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More new housing developments are being built on brownfield land than ...
More new housing developments are being built on brownfield land than

ever before, according to statistics published today.

Sixty four per cent of all new housing developments, including

conversions, were built on brownfield land in 2002, exceeding the

government's target of at least 60 per cent of all new developments

to be built on such sites by 2008.

But regeneration minister Jeff Rooker warned this is partly being

achieved thanks to record lows in house construction. He said more

must be done to turn this around.

Mr Rooker said:

'While I am pleased to see we are exceeding our target for building

new housing on brownfield land, I am concerned this is being achieved

at a time of record lows in housebuilding.

'People need more homes and they need them now. The growth outlined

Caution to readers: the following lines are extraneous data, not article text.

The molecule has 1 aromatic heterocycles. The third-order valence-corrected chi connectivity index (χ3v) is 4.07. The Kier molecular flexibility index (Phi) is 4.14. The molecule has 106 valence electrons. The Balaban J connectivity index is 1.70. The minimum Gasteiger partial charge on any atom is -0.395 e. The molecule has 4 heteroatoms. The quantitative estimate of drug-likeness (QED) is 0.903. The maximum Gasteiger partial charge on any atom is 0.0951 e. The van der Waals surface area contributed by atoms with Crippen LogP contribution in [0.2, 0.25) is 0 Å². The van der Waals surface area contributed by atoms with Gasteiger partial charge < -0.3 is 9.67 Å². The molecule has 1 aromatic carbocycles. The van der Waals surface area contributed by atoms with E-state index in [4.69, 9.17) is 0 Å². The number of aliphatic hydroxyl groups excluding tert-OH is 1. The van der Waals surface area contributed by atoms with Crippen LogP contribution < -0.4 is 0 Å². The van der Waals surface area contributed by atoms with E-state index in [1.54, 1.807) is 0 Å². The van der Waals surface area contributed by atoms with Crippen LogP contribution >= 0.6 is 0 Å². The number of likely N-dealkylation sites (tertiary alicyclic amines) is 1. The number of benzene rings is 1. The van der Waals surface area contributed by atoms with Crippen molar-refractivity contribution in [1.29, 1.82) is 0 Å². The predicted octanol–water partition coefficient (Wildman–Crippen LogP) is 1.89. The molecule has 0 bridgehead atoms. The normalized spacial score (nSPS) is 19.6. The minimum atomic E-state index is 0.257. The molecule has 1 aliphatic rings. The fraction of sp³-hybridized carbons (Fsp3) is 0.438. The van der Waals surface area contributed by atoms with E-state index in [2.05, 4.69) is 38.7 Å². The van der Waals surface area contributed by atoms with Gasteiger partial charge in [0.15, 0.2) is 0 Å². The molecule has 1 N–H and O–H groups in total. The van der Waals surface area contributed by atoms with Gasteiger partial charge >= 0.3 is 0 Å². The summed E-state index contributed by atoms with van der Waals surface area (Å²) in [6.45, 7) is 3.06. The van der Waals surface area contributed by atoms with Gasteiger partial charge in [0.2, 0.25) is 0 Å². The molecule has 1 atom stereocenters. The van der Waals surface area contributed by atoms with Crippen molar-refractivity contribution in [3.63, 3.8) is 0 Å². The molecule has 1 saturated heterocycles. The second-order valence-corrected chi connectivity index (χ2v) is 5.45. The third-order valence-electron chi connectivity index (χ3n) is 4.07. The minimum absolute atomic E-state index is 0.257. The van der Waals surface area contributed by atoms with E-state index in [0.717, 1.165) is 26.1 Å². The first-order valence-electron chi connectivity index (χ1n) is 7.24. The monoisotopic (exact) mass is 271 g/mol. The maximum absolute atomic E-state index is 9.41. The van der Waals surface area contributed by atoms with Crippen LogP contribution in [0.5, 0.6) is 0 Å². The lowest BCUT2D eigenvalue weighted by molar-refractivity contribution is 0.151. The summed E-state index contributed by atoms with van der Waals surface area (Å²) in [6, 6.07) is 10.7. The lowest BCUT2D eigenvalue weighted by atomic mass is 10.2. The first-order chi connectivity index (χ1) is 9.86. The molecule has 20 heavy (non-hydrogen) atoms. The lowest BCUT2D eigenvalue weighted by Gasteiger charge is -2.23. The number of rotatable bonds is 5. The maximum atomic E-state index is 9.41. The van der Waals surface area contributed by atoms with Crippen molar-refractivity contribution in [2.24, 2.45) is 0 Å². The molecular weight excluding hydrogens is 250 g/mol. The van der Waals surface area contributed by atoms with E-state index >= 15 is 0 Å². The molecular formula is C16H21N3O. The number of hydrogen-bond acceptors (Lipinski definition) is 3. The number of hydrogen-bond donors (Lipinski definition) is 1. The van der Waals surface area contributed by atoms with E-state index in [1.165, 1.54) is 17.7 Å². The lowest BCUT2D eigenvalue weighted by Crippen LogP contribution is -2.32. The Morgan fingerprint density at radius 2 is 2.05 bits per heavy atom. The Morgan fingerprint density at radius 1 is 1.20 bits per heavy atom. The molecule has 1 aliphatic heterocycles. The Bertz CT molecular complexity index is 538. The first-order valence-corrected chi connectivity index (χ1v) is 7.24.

in the Sustainable Communities Plan rightly prioritises brownfield


'Use of brownfield sites benefits towns by redeveloping waste ground

and run down buildings and benefits the countryside by relieving

pressure to build on green fields.'

He said the government was doing its bit by improving the planning

system. And he called on local government to do its bit too.

'Housebuilders tell me the planning system can act as a barrier to

development. Our proposed changes to the planning system should help

speed things up.

'In the meantime, I would urge councils to think creatively about the

land they have and the powers they can use to make sure more high

quality homes are provided as a matter of priority.'

Brownfield land is previously developed land. In 2001, 63 per cent of

new developments were on brownfield land. In 2000, the figure was 61

per cent.


1. Land Use Change Statistics were published today and can be found

online at

2. The amount of brownfield land in England is recorded in the

National Land Use Database. This database can be found here.

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